I spent the weekend at SCALE 12x running the Debian booth. SCALE is one of the best conferences that I get to attend every year; it has a great mix of commercial exhibitors and community groups, and routinely gets great speakers. As I've done for quite some time, I organized a Debian booth there, and talked to lots of people about Debian.

If you're in the Southern California area, or have a chance to give a talk for SCALE 13x, you should do so! Thanks again to Matt Kraai and Paul Hardy for helping out in the Debian booth all weekend!

Plotting Embedded Bitmap in Vector Plot in R

Recently, one of my collaborators complained that one of my plots took forever to render on his machine. The particular plot in question had a few thousand points, many of which were overlapping. Ideally, R would be able to simplify the vector image which was drawn to avoid drawing points which were occluded by other points, but this is difficult to do properly, and R currently doesn't do it.

However, R is able to plot to a bitmap, and bitmap images have the nice property of automatically handling this for you. Furthermore, raster images have recently been made far less clunky in R, so it's pretty easy to shove an arbitrary bitmap image anywhere. With dev.capture in Cairo coupled with grid.raster in grid, we have everything we need to solve this problem:

require(grid)
require(Cairo)

start.rasterplot <- function(width=NULL,height=NULL) {
    x.y.ratio <- convertX(unit(1,"npc"),"mm",valueOnly=TRUE)/
        convertY(unit(1,"npc"),"mm",valueOnly=TRUE)
    width.points <- as.numeric(convertX(unit(1,"npc"),"points"))
    dpi <- as.numeric(convertX(unit(1,"inch"),"point"))
    if (is.null(width) && is.null(height)) {
        width <- 1024
    }
    if (is.null(width)) {
        width <- height*x.y.ratio
    }
    if (is.null(height)) {
        height <- width/x.y.ratio
    }
    Cairo(width=width,height=height,dpi=1024/width.points*dpi,file="/dev/null")
}

stop.rasterplot <- function(plot=TRUE) {
    raster.image <- dev.capture(native=TRUE)
    dev.off()
    if (plot) {
        grid.raster(raster.image,width=unit(1,"npc"),height=unit(1,"npc"))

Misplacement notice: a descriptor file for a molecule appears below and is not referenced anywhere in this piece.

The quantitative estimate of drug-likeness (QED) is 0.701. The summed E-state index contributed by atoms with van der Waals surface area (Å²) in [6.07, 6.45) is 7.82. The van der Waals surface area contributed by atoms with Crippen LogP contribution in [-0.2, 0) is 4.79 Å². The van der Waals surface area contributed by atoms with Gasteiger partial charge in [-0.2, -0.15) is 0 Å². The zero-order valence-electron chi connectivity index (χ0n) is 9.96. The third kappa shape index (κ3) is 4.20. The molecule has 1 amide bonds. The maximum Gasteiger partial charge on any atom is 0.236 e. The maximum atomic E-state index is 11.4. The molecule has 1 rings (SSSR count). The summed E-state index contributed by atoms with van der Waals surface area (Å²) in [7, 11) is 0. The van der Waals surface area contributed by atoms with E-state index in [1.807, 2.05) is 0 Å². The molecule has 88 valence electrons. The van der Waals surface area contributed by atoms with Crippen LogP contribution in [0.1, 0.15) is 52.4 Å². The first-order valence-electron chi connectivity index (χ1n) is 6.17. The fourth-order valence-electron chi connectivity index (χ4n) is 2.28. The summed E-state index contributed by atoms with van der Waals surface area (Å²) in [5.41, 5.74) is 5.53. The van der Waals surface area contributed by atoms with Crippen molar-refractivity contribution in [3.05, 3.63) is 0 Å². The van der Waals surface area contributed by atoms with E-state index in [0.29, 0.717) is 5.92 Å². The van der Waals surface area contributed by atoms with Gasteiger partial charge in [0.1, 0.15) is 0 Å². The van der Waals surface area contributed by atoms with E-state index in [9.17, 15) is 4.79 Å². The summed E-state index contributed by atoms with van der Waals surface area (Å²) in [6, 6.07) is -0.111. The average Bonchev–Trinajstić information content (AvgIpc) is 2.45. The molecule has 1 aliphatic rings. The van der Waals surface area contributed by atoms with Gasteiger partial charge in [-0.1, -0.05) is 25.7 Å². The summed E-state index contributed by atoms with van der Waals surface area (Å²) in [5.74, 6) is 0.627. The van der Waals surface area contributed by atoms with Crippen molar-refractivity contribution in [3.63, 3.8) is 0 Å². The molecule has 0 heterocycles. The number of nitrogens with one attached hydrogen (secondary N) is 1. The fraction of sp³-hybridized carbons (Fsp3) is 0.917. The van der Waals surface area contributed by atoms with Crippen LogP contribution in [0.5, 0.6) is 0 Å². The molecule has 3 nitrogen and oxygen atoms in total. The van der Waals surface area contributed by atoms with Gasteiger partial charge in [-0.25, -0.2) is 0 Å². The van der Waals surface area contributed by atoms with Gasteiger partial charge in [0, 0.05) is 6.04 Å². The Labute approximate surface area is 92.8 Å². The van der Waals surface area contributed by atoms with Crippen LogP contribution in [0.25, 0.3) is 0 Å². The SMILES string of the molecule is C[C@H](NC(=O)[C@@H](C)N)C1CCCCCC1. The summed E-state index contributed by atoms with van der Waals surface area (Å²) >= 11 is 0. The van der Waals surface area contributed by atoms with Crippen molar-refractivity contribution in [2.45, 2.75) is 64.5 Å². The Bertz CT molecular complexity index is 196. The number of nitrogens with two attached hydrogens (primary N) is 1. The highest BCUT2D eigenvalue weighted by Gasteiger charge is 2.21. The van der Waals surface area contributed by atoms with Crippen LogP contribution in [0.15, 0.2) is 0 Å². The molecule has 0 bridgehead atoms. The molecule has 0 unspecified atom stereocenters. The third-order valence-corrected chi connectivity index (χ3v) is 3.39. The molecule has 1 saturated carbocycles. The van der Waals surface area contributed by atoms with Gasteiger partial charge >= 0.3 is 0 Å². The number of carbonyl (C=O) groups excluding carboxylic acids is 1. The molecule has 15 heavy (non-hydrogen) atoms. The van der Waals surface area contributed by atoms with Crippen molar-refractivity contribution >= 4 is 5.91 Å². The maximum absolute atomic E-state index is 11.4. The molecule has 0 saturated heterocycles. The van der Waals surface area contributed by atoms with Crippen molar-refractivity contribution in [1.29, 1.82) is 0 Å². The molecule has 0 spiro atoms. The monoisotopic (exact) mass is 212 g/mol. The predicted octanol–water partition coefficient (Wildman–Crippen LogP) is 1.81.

return(invisible())
    } else {
        return(raster.image)
    }
}

Now we can do the following:

pdf(file="raster.pdf")
start.rasterplot()
print(xyplot(y~x,
      data=data.frame(y=rnorm(1E8),x=rnorm(1E8))))
stop.rasterplot()
dev.off()

and our PDF will contain a raster image, and will load in seconds instead of taking forever to plot the file.

Working with Org-mode: Committing Changes Everywhere

I'm a huge fan of Org-mode, and I keep all of my org-mode files in git repositories which are under myrepos control.

However, because I often make lots of changes to my agenda and notes, I hate having to manually visit each individual project and make changes to it. [And it's also annoying when I forget to commit a specific change and then have to try to get my laptop and desktop back into sync.]

Luckily, myrepos can easily run a command in parallel in all of the repositories! The following "update_org_files" command will update all of my org-file containing repositories in parallel:

#!/bin/bash

ORG_GREP='-e .org$ -e .org_archive$ -e .org_done$'

if [ "x$1" == "xdoit" ]; then
    if git status --porcelain -z | grep -z '^ M' | grep -zq $ORG_GREP; then
        git status --porcelain -z | grep -z '^ M' | grep -z $ORG_GREP | \
            sed -z 's/^ M//g' | \
            xargs -0 git commit -m'update org files'
        git push;
    fi; 
else
    emacsclient -n -e '(org-save-all-org-buffers)' >/dev/null 2>&1
    mr -d ~ -j5 run update_org_files doit;
fi;

An updated version of this lives in my git repository

Biblatex format for Genes & Immunity

Here's a biblatex format for Genes & Immunity (a Nature imprint) which I needed recently:

The following code in the preamble does almost all of the hard lifting:

\usepackage[backend=biber,hyperref=true,doi=true,url=false,isbn=false,maxbibnames=6,minbibnames=6,sorting=none,firstinits=true,terseinits=true,autocite=inline,style=numeric-comp]{biblatex}
\renewbibmacro{in:}{%
  \ifentrytype{article}{}{%
  \printtext{\bibstring{in}\intitlepunct}}}
% from http://tex.stackexchange.com/questions/12806/guidelines-for-customizing-biblatex-styles
\DeclareCiteCommand{\parencite}[\mkbibbrackets]
  {\usebibmacro{cite:init}%
   \usebibmacro{prenote}}